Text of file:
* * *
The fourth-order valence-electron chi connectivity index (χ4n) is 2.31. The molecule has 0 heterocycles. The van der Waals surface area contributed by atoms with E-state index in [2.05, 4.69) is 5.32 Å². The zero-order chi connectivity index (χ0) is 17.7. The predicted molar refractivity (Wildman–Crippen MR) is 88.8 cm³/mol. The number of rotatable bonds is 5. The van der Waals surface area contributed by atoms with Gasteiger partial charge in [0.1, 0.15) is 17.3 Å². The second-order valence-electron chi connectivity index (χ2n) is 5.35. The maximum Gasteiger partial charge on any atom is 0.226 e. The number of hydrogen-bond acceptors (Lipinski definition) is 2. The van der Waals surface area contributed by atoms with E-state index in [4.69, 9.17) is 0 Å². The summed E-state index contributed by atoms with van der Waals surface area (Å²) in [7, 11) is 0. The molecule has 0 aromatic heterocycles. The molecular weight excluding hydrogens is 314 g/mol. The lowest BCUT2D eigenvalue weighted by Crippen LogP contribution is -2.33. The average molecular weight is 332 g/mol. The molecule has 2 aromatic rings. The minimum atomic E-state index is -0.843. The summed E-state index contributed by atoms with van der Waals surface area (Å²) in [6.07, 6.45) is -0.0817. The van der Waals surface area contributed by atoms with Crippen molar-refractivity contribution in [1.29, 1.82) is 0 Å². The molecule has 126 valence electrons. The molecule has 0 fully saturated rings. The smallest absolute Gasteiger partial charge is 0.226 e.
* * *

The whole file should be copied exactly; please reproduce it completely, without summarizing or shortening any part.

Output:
The fourth-order valence-electron chi connectivity index (χ4n) is 2.31. The molecule has 0 heterocycles. The van der Waals surface area contributed by atoms with E-state index in [2.05, 4.69) is 5.32 Å². The zero-order chi connectivity index (χ0) is 17.7. The predicted molar refractivity (Wildman–Crippen MR) is 88.8 cm³/mol. The number of rotatable bonds is 5. The van der Waals surface area contributed by atoms with Gasteiger partial charge in [0.1, 0.15) is 17.3 Å². The second-order valence-electron chi connectivity index (χ2n) is 5.35. The maximum Gasteiger partial charge on any atom is 0.226 e. The number of hydrogen-bond acceptors (Lipinski definition) is 2. The van der Waals surface area contributed by atoms with E-state index in [4.69, 9.17) is 0 Å². The summed E-state index contributed by atoms with van der Waals surface area (Å²) in [7, 11) is 0. The molecule has 0 aromatic heterocycles. The molecular weight excluding hydrogens is 314 g/mol. The lowest BCUT2D eigenvalue weighted by Crippen LogP contribution is -2.33. The average molecular weight is 332 g/mol. The molecule has 2 aromatic rings. The minimum atomic E-state index is -0.843. The summed E-state index contributed by atoms with van der Waals surface area (Å²) in [6.07, 6.45) is -0.0817. The van der Waals surface area contributed by atoms with Crippen molar-refractivity contribution in [1.29, 1.82) is 0 Å². The molecule has 126 valence electrons. The molecule has 0 fully saturated rings. The smallest absolute Gasteiger partial charge is 0.226 e.